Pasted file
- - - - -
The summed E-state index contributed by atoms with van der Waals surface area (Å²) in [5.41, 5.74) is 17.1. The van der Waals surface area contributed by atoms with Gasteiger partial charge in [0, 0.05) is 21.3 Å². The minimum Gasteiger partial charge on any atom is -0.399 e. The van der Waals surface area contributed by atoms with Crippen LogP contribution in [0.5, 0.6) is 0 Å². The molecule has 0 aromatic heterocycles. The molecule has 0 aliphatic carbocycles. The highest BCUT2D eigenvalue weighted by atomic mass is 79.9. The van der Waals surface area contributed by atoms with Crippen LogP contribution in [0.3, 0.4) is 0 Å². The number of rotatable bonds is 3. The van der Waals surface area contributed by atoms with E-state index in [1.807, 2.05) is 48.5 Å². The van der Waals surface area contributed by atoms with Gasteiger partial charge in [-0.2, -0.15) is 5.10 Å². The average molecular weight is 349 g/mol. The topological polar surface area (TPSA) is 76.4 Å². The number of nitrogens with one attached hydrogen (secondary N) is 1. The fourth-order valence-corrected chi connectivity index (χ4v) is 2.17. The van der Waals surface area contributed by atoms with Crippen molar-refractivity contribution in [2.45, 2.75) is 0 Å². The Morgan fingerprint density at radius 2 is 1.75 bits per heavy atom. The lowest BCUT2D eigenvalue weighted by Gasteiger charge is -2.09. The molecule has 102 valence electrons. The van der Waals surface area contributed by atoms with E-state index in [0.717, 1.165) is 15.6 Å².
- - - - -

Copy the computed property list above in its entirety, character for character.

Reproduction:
The summed E-state index contributed by atoms with van der Waals surface area (Å²) in [5.41, 5.74) is 17.1. The van der Waals surface area contributed by atoms with Gasteiger partial charge in [0, 0.05) is 21.3 Å². The minimum Gasteiger partial charge on any atom is -0.399 e. The van der Waals surface area contributed by atoms with Crippen LogP contribution in [0.5, 0.6) is 0 Å². The molecule has 0 aromatic heterocycles. The molecule has 0 aliphatic carbocycles. The highest BCUT2D eigenvalue weighted by atomic mass is 79.9. The van der Waals surface area contributed by atoms with Crippen LogP contribution in [0.3, 0.4) is 0 Å². The number of rotatable bonds is 3. The van der Waals surface area contributed by atoms with E-state index in [1.807, 2.05) is 48.5 Å². The van der Waals surface area contributed by atoms with Gasteiger partial charge in [-0.2, -0.15) is 5.10 Å². The average molecular weight is 349 g/mol. The topological polar surface area (TPSA) is 76.4 Å². The number of nitrogens with one attached hydrogen (secondary N) is 1. The fourth-order valence-corrected chi connectivity index (χ4v) is 2.17. The van der Waals surface area contributed by atoms with Crippen molar-refractivity contribution in [2.45, 2.75) is 0 Å². The Morgan fingerprint density at radius 2 is 1.75 bits per heavy atom. The lowest BCUT2D eigenvalue weighted by Gasteiger charge is -2.09. The molecule has 102 valence electrons. The van der Waals surface area contributed by atoms with E-state index in [0.717, 1.165) is 15.6 Å².